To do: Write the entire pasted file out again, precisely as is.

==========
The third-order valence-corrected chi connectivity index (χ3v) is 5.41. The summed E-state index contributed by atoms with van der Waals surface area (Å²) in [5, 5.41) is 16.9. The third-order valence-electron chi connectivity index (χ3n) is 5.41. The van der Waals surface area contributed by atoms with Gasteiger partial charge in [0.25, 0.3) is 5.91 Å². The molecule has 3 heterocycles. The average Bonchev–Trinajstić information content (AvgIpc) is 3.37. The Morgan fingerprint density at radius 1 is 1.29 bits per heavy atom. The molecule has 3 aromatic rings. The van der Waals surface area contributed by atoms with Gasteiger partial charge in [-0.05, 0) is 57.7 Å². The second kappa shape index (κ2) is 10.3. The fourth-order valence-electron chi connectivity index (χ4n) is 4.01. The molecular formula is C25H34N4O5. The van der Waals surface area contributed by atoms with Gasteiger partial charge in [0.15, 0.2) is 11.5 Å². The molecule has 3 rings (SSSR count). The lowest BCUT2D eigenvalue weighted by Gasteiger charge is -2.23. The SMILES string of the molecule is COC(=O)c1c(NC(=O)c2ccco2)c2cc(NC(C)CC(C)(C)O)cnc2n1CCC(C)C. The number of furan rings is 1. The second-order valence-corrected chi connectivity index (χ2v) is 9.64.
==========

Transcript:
The third-order valence-corrected chi connectivity index (χ3v) is 5.41. The summed E-state index contributed by atoms with van der Waals surface area (Å²) in [5, 5.41) is 16.9. The third-order valence-electron chi connectivity index (χ3n) is 5.41. The van der Waals surface area contributed by atoms with Gasteiger partial charge in [0.25, 0.3) is 5.91 Å². The molecule has 3 heterocycles. The average Bonchev–Trinajstić information content (AvgIpc) is 3.37. The Morgan fingerprint density at radius 1 is 1.29 bits per heavy atom. The molecule has 3 aromatic rings. The van der Waals surface area contributed by atoms with Gasteiger partial charge in [-0.05, 0) is 57.7 Å². The second kappa shape index (κ2) is 10.3. The fourth-order valence-electron chi connectivity index (χ4n) is 4.01. The molecular formula is C25H34N4O5. The van der Waals surface area contributed by atoms with Gasteiger partial charge in [0.15, 0.2) is 11.5 Å². The molecule has 3 rings (SSSR count). The lowest BCUT2D eigenvalue weighted by Gasteiger charge is -2.23. The SMILES string of the molecule is COC(=O)c1c(NC(=O)c2ccco2)c2cc(NC(C)CC(C)(C)O)cnc2n1CCC(C)C. The number of furan rings is 1. The second-order valence-corrected chi connectivity index (χ2v) is 9.64.